Tuesday, February 4, 2020


The National Chismatic Reporter has a fairly good article on the sex abuse crisis enveloping the Church since the 1980’s.  You can read the whole thing by pressing the title below:

Clericalism cited as root of sex abuse crisis


Anonymous said...

Bee here:

I don't think one can blame "clericalism" per se for clergy sex abuse. It may have contributed to the cover ups, but I doubt it was the cause of the abuse. The reason I say this is because even as a child I can recall pastors and priests at our parish who were very authoritarian, pompous, and acted like privileged characters, running the parish like their little fiefdom. And I don't say this because I heard my parents or anyone say anything bad about them. They didn't. But I recall the pastor at my parish being hot tempered and a sort of short-fuse kind of guy, and very controlling.

Yet never was he or any other priest during those years ever accused of sexual molestation or abuse, even all these years later. My brothers (5 of them) were all altar boys, and all of them have said there never was any inappropriate behavior from any of the priests at the parish.

So if my childhood parish priests exhibited a high degree of "clericalism" (meaning, "entitlement" and "privilege") and yet never breached a child's boundaries, I would say "clericalism" cannot be considered a cause of sex abuse.

What I do think is a cause of clerical sexual abuse is the change in the moral expectations taught in the seminary after Vatican II, and as Fr. McD says, the kind of "I'm okay, you're okay" 1970's permissive attitude that followed that changed the perception of the gravity of sin. Or something.

When I was in high school, if I found out a friend had been drinking alcohol at a party or before a dance, I stopped being his/her friend. In college, I avoided people who smoked dope or worse, tried "LSD." I would stop being friends with people like that just because I disapproved of their behavior.

In the same way, I'm sure prior to Vatican II, priests who found out a fellow priest had a woman on the side, or was a drunk, or was a homosexual or had molested a child, or even stole church funds, were not tolerant of those men. They probably didn't want to be around them, and in some way ostracized and shunned them, being morally offended by their behavior. The pastor probably wanted to get rid of them, and the bishop dealt with them accordingly. And I'll bet those men, once found out, found it hard to be assigned somewhere. But I'll bet dollars to donuts that sort of peer pressure among the clergy to live up to high moral standards stopped happening within rectories (and among staff at Catholic universities, and within religious communities) after Vatican II.

So I wouldn't call that clericalism. I would call it apostasy.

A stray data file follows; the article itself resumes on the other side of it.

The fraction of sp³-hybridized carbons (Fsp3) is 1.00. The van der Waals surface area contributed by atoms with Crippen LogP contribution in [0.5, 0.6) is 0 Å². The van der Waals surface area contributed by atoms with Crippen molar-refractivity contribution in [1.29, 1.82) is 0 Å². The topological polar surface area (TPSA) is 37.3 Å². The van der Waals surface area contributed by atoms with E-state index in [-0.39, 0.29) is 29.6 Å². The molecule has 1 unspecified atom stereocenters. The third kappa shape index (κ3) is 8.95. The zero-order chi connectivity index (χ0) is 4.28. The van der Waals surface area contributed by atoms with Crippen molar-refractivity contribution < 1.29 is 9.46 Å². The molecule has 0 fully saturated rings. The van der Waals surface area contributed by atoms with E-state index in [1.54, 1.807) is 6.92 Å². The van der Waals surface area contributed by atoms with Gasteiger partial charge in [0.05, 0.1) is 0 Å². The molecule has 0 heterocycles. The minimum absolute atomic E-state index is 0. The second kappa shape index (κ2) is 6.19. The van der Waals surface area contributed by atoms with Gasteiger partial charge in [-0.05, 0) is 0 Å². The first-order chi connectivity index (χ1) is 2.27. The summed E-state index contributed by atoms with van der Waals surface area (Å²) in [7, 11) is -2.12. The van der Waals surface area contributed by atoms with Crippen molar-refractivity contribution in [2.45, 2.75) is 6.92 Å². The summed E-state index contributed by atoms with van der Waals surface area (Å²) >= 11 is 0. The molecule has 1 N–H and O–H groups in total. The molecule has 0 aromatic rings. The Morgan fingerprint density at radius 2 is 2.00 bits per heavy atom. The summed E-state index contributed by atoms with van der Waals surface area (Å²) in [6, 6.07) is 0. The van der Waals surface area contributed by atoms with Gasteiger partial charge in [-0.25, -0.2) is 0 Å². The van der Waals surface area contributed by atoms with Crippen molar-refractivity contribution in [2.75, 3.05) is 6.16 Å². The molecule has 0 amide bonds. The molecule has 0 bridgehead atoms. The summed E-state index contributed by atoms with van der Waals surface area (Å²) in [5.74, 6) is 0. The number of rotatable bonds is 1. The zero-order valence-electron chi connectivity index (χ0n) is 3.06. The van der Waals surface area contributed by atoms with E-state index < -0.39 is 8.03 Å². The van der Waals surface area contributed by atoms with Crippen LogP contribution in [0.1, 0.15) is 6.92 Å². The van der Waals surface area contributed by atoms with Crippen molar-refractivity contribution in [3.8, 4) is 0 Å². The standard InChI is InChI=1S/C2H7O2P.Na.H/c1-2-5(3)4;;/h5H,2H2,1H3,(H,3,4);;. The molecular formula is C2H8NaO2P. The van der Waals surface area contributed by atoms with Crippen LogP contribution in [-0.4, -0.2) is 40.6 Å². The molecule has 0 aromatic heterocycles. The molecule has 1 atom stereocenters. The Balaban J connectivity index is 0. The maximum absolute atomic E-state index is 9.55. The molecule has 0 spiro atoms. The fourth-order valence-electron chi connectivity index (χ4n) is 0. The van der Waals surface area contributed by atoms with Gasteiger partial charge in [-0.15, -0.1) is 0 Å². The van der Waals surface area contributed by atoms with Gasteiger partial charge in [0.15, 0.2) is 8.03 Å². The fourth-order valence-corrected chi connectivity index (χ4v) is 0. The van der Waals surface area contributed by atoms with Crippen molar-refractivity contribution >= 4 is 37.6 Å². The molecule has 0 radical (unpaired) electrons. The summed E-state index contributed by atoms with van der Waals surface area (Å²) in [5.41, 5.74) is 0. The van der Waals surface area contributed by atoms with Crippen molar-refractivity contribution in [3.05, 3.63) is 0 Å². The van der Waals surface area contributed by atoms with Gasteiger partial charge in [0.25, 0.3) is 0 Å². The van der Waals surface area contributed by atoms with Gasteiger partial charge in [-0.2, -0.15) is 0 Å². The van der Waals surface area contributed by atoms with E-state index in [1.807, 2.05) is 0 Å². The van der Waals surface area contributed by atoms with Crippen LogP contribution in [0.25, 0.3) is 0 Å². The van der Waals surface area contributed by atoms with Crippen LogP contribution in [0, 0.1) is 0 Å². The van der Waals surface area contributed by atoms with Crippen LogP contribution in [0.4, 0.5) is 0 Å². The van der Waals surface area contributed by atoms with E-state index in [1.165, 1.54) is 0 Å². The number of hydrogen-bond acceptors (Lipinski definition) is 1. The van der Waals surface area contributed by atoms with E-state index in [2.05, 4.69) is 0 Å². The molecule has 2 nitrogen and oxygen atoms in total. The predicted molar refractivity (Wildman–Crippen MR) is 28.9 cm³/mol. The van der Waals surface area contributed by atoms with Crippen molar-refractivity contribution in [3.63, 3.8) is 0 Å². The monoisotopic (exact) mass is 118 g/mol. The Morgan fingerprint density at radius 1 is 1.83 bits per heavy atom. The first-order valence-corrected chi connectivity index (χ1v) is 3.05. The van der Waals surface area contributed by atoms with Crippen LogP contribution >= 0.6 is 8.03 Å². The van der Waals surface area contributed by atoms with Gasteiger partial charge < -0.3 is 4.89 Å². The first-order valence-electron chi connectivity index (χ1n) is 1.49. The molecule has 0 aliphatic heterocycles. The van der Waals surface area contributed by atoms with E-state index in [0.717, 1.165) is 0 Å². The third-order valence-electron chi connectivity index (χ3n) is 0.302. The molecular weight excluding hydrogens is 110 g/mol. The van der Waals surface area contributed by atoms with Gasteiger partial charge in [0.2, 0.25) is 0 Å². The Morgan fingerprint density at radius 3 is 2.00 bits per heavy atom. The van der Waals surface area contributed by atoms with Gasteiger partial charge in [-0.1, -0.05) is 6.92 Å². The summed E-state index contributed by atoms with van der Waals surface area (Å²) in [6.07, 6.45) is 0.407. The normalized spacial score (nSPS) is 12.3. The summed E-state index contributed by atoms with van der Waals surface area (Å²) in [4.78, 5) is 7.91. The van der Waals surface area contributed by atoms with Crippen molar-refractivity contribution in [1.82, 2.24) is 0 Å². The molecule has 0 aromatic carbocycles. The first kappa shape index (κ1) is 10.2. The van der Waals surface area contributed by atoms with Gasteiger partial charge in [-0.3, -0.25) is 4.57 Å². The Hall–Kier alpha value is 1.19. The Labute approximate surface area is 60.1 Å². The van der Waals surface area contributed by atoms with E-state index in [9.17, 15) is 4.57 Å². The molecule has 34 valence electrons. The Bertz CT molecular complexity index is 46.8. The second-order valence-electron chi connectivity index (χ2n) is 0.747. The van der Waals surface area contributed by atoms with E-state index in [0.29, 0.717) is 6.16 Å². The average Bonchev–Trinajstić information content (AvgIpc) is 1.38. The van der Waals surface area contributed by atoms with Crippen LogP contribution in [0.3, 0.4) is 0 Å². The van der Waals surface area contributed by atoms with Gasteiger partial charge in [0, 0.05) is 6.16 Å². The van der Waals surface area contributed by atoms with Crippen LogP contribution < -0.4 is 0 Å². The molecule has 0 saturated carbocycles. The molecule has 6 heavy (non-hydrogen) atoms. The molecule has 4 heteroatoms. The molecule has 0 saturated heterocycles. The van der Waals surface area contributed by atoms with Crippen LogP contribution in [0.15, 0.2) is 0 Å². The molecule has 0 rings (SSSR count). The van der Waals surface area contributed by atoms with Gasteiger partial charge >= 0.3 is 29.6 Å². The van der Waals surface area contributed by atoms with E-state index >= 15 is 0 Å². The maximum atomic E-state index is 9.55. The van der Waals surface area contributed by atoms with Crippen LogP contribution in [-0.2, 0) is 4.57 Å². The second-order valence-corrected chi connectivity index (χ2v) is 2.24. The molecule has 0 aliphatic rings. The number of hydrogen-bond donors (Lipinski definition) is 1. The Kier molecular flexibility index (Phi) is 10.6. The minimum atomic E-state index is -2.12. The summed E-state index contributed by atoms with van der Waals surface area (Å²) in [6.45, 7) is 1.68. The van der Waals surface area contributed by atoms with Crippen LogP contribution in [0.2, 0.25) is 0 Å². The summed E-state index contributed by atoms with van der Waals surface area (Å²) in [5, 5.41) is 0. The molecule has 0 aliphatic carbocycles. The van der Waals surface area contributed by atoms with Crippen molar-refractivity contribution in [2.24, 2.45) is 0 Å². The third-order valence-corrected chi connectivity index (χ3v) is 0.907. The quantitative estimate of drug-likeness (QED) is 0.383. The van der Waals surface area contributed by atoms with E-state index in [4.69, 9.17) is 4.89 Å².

God bless.

Fr. Allan J. McDonald said...

I agree with you Bee, there are many, many pre-Vatican II priests as you describe and I experienced some of them who would go ballistic at Mass during their homilies about the what they perceived to be the wrongs of the world and of the parish. But they didn't molest children.

The molestation of children is caused by compromised people who have seriously psychological issues, especially if they use their authority to abuse. In term of homosexual or heterosexual abuse of teenagers who kind of look like a adults, it could well be arrested development of these priests and they think they are entering a consensual relationship. It is also narcissistic since they only think of what they need and not the harm they commit, especially moral and spiritual harm if not murder.

The clericalism must be laid at the feet of bishops who reassigned priests over and over, demanded silence from victims or parents of victims (although let's face most parents didn't want it to go public for the sake of their children and of the Church!)

I think many bishops cared more for priests and having enough priests and very little for those harmed, especially victims and their families, but worse yet, potential victims and their families.

Anonymous said...

I think one positive thing would be for priests to talk about sin more. We have almost everyone receiving Holy Communion at Mass every single week and yet, according to a CARA survey back in 2008, 45% of practicing Catholics never go to the Sacrament of Penance (I'm sure the percentage is over 50% by now). I can't remember the last time I heard a priest in a homily talk about receiving Holy Communion "unworthily" that is, in the state of serious sin. Along with that, since the only time many people do manage to go to Confession is at a communal penance service with several priests there, what a good example it would be if, when it came time for individuals' confessions to begin, the priests there first went to each other. It might be a good thing for the laity to see their priests humbling themselves and going to confession themselves.

Paul McCarthy said...

Father the problem is a bunch of narcissistic sodomites much as it was 1000 years ago, but then we had true shepherds and laity willing to stand up to Satan. Satan had his 100 years and his work is now done. Now we wait on Our Lord and Blessed Mother to save us all as the church today isn’t going to do it.

Anonymous said...

FRAJM and Bee, I couldn’t agree more. Thanks for your reflections...